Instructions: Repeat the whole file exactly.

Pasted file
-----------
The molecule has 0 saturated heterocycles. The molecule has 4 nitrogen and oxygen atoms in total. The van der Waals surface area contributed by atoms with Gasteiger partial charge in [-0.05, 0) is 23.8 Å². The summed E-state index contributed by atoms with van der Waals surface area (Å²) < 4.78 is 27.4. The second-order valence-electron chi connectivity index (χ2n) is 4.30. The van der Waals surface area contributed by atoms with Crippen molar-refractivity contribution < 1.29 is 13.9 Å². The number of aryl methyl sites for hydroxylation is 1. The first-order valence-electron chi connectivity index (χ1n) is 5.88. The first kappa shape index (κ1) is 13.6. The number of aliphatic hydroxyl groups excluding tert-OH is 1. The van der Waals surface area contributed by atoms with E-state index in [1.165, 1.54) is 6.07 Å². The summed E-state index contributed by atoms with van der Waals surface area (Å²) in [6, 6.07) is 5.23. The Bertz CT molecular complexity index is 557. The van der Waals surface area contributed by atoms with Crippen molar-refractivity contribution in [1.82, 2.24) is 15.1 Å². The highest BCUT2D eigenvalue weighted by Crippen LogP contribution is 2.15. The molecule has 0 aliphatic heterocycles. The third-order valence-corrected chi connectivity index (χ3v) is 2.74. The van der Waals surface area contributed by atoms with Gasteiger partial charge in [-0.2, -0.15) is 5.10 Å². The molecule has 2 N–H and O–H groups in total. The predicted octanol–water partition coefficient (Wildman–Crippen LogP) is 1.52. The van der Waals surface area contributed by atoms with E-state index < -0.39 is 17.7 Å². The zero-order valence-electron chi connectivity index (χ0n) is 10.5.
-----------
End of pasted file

The molecule has 0 saturated heterocycles. The molecule has 4 nitrogen and oxygen atoms in total. The van der Waals surface area contributed by atoms with Gasteiger partial charge in [-0.05, 0) is 23.8 Å². The summed E-state index contributed by atoms with van der Waals surface area (Å²) < 4.78 is 27.4. The second-order valence-electron chi connectivity index (χ2n) is 4.30. The van der Waals surface area contributed by atoms with Crippen molar-refractivity contribution < 1.29 is 13.9 Å². The number of aryl methyl sites for hydroxylation is 1. The first-order valence-electron chi connectivity index (χ1n) is 5.88. The first kappa shape index (κ1) is 13.6. The number of aliphatic hydroxyl groups excluding tert-OH is 1. The van der Waals surface area contributed by atoms with E-state index in [1.165, 1.54) is 6.07 Å². The summed E-state index contributed by atoms with van der Waals surface area (Å²) in [6, 6.07) is 5.23. The Bertz CT molecular complexity index is 557. The van der Waals surface area contributed by atoms with Crippen molar-refractivity contribution in [1.82, 2.24) is 15.1 Å². The highest BCUT2D eigenvalue weighted by Crippen LogP contribution is 2.15. The molecule has 0 aliphatic heterocycles. The third-order valence-corrected chi connectivity index (χ3v) is 2.74. The van der Waals surface area contributed by atoms with Gasteiger partial charge in [-0.2, -0.15) is 5.10 Å². The molecule has 2 N–H and O–H groups in total. The predicted octanol–water partition coefficient (Wildman–Crippen LogP) is 1.52. The van der Waals surface area contributed by atoms with E-state index < -0.39 is 17.7 Å². The zero-order valence-electron chi connectivity index (χ0n) is 10.5.